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The potential for next generation sequencing to characterise the genetic variation underlying nonsyndromic cleft lip and palate phenotypes

The potential for next generation sequencing to characterise the genetic variation underlying nonsyndromic cleft lip and palate phenotypes
The potential for next generation sequencing to characterise the genetic variation underlying nonsyndromic cleft lip and palate phenotypes
Introduction: Next-generation sequencing is revolutionising the study of genetic variation and its role in disease. Individual DNA samples can now be sequenced cost-effectively enabling analysis of the complete spectrum of genetic variation. This technology has the potential to contribute significantly to the understanding of non-syndromic cleft lip and/or palate. This condition occurs with relatively high frequency and only a proportion of the underlying genetic causal factors have been identified. Many of the genes implicated have been found through genome-wide association studies but further progress is limited because these approaches consider only common genetic variants and neglect rarer variations. Because many of the causal genetic variants remain unknown, the role of gene-environment and gene-gene interaction is difficult to characterise. The identification of novel, low frequency, variants will provide new insights into the biological mechanisms and pathways involved in the condition. Sequence-based analysis will also be invaluable for fine mapping causal variants in the larger regions already identified by linkage and association studies for which positive identification of causal genetic variants has proven difficult. This review considers the available evidence for the genes involved and current understanding of how genetic variation interacts with environmental factors known to influence risk. Only by characterising the underlying genetic factors will the effort to understand gene-environment interaction and underlying functional processes be successful.

Conclusion: Success with next-generation sequencing will lead to improvements in prediction, prevention, and treatment for cleft lip and palate patients.
1-6
Collins, A.
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Arias, L.
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Pengelly, R.
af97c0c1-b568-415c-9f59-1823b65be76d
Martinez, I.
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Ennis, S.
7b57f188-9d91-4beb-b217-09856146f1e9
Collins, A.
7daa83eb-0b21-43b2-af1a-e38fb36e2a64
Arias, L.
eee5f985-3409-4ca1-96a4-f1d4308b38c5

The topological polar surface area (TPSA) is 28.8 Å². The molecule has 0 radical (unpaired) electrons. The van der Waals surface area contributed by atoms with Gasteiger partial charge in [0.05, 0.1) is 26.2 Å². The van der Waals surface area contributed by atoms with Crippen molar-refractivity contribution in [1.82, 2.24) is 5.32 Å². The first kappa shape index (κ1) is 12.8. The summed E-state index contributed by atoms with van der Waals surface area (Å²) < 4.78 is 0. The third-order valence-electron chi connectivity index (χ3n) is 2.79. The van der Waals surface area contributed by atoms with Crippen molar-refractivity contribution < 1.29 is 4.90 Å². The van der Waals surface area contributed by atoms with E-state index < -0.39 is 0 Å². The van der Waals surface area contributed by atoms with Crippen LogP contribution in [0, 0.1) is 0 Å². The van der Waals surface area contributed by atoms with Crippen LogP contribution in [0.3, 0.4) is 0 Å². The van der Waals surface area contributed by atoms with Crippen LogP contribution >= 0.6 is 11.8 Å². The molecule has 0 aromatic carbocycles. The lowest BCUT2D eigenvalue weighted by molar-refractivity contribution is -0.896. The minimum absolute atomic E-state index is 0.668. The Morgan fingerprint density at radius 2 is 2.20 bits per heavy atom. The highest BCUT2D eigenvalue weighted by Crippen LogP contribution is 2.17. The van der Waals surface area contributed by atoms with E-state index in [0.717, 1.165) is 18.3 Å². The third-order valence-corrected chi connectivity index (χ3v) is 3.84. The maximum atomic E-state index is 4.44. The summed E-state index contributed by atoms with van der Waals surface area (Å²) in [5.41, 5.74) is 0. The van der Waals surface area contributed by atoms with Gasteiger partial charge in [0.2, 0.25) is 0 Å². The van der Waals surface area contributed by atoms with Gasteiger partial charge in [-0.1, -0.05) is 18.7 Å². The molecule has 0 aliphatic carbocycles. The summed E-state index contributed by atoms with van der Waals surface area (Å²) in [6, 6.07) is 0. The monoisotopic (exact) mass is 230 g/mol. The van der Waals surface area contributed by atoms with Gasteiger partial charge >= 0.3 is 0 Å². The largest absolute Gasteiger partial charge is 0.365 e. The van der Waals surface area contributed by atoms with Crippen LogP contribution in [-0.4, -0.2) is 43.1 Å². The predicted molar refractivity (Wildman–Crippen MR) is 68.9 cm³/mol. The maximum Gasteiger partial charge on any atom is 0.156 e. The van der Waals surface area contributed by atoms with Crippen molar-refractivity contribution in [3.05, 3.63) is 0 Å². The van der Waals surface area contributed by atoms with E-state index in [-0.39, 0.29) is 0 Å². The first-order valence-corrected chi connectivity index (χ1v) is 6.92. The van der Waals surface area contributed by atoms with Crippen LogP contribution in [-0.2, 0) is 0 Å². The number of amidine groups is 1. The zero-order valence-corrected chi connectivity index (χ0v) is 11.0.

Pengelly, R.
af97c0c1-b568-415c-9f59-1823b65be76d
Martinez, I.
9520edc4-06c3-4fcd-b038-9da5d1148025
Ennis, S.
7b57f188-9d91-4beb-b217-09856146f1e9

Collins, A., Arias, L., Pengelly, R., Martinez, I. and Ennis, S. (2013) The potential for next generation sequencing to characterise the genetic variation underlying nonsyndromic cleft lip and palate phenotypes. OA Genetics, 1 (1), 1-6.

Record type: Article

Abstract

Introduction: Next-generation sequencing is revolutionising the study of genetic variation and its role in disease. Individual DNA samples can now be sequenced cost-effectively enabling analysis of the complete spectrum of genetic variation. This technology has the potential to contribute significantly to the understanding of non-syndromic cleft lip and/or palate. This condition occurs with relatively high frequency and only a proportion of the underlying genetic causal factors have been identified. Many of the genes implicated have been found through genome-wide association studies but further progress is limited because these approaches consider only common genetic variants and neglect rarer variations. Because many of the causal genetic variants remain unknown, the role of gene-environment and gene-gene interaction is difficult to characterise. The identification of novel, low frequency, variants will provide new insights into the biological mechanisms and pathways involved in the condition. Sequence-based analysis will also be invaluable for fine mapping causal variants in the larger regions already identified by linkage and association studies for which positive identification of causal genetic variants has proven difficult. This review considers the available evidence for the genes involved and current understanding of how genetic variation interacts with environmental factors known to influence risk. Only by characterising the underlying genetic factors will the effort to understand gene-environment interaction and underlying functional processes be successful.

Conclusion: Success with next-generation sequencing will lead to improvements in prediction, prevention, and treatment for cleft lip and palate patients.

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2013, Collins_The potential for NGS to characterise the genetic variation underlying non-syndromic cleft lip and palate phenotypes.pdf - Version of Record
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Published date: 1 September 2013
Organisations: Human Development & Health

Identifiers

Local EPrints ID: 389743
URI: http://eprints.soton.ac.uk/id/eprint/389743
PURE UUID: 3b6f2330-1d85-4e68-af90-ae9eebed0c49
ORCID for A. Collins: ORCID iD orcid.org/0000-0001-7108-0771
ORCID for R. Pengelly: ORCID iD orcid.org/0000-0001-7022-645X
ORCID for S. Ennis: ORCID iD orcid.org/0000-0003-2648-0869

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Date deposited: 12 Apr 2016 13:12
Last modified: 28 Oct 2023 02:08

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Contributors

Author: A. Collins ORCID iD
Author: L. Arias
Author: R. Pengelly ORCID iD
Author: I. Martinez
Author: S. Ennis ORCID iD

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